German director Thomas Stuber is making his Berlin competition debut with “In the Aisles,” a romantic drama set in a large wholesale market in Leipzig and starring two of Germany’s most in-demand actors: Franz Rogowski and Sandra Hüller.
The film marks Stuber’s return to the big screen following his award-winning 2015 Toronto hit “A Heavy Heart.”
Like that film, “In the Aisles” follows the kinds of protagonists that have long interested Stuber: outsiders, people who struggle to get by and have to fight for the small joys in life.
The people that work in the film’s wholesale market represent a community that similarly struggles, people who don’t have a lot of money or luxury in their lives, the director explains.
Rogowski’s star continues to soar following dramatic turns and nuanced performances in such recent hits as “Victoria,” superhero satire “Lux — Krieger des Lichts” and Michael Haneke’s “Happy End.” He also toplines Christian Petzold’s drama “Transit,” which likewise premieres in competition in Berlin. The actor is also one of the European Shooting Stars at this year’s fest.
Hüller, meanwhile, followed her hugely successful 2016 hit “Toni Erdmann” with a starring role in “Fack ju Göhte 3,” the second-biggest hit in Germany last year after “Star Wars: The Last Jedi.”
Stuber says he and Hüller had been trying to work together for a long time and he ended up writing the part of Marion in “In the Aisles” specifically with her in mind.
“Besides all of the qualities of the great actress that she is, she fits perfectly in this cast,” the director notes. “She’s a woman that you might overlook at first glance, and then you’re blown away. She brings with her this kind of East German atmosphere that you cannot learn, that’s what you are.”
In addition to her character’s alluring qualities, Marion is also forced to deal with domestic and emotional problems – “and all that demands a lot from an actor,” Stuber adds.
Unlike Hüller’s character, Stuber didn’t have a specific actor in mind for the role of Christian. He was, however, eager to get to know Rogowski as an actor.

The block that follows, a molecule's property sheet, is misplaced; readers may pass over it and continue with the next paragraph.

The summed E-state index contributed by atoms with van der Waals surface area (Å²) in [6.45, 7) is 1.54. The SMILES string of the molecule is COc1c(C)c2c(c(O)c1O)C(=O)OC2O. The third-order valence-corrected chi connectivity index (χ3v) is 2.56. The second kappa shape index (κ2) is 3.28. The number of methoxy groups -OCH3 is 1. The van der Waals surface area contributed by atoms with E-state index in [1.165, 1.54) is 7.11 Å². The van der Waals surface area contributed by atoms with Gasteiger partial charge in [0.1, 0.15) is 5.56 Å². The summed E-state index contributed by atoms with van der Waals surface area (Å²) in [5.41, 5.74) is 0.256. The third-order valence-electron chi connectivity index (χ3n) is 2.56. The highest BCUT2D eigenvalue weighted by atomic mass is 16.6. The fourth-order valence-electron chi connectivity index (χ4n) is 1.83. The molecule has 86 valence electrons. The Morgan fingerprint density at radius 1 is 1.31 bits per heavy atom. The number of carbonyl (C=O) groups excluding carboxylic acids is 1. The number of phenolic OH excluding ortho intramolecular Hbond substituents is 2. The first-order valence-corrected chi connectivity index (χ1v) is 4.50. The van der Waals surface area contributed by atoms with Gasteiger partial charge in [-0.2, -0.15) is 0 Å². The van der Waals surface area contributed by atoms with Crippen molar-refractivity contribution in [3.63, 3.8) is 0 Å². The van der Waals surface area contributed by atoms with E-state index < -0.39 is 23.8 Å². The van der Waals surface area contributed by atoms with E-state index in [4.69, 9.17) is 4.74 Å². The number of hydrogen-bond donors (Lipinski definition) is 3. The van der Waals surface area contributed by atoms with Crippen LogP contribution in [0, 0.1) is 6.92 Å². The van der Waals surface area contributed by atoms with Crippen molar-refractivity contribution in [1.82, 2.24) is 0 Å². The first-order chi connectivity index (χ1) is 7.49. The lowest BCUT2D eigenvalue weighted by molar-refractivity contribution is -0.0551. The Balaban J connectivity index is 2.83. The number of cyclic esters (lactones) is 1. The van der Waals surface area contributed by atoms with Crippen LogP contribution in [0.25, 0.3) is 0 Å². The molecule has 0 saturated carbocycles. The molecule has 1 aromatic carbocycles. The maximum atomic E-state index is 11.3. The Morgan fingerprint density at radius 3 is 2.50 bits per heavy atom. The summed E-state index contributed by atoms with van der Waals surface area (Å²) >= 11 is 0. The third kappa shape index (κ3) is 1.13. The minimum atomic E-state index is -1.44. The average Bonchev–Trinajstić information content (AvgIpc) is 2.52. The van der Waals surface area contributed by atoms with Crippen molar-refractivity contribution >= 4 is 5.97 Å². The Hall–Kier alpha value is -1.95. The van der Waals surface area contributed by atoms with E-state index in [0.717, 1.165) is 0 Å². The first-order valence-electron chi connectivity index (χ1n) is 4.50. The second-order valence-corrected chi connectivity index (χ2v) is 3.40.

Stuber immediately cast Rogowski after doing readings with Hüller. “It was perfectly clear to me that he had to play the main character Christian after that.”
“His acting is very special, he’s very natural, very, very unusual in what he does, and that’s really important,” Stuber says.
The character of Christian has a troubled past and has spent time in a juvenile facility. He “doesn’t talk much; in the first half an hour he only says one word,” Stuber adds. “You need an actor who can portray the little things, who can do something with his eyes, with his mouth. He’s very intense, he’s like a Brando guy.”
In making “In the Aisles,” Stuber teamed up with regular writing partner and author Clemens Meyer to adapt the latter’s short story — a collaboration that won the duo the German Screenplay Award at the 2015 Berlinale.
Stuber says he sought to capture Meyer’s spartan prose by relying less on dialogue and more on visual storytelling. “The film is much more poetic than ‘A Heavy Heart.’ The characters talk very little,” he notes.
In the same vein, parts of the story are vague, ambiguous and open to interpretation, he adds. “There are certain things that are not spoken out, only hints – it could be this, but it could also be that. I don’t describe it to you exactly, you have to decide for yourself.”
“In the Aisles” is produced by Sommerhaus Filmproduktion in co-production with Rotor Film and Departures Film, with Beta Cinema handling world sales.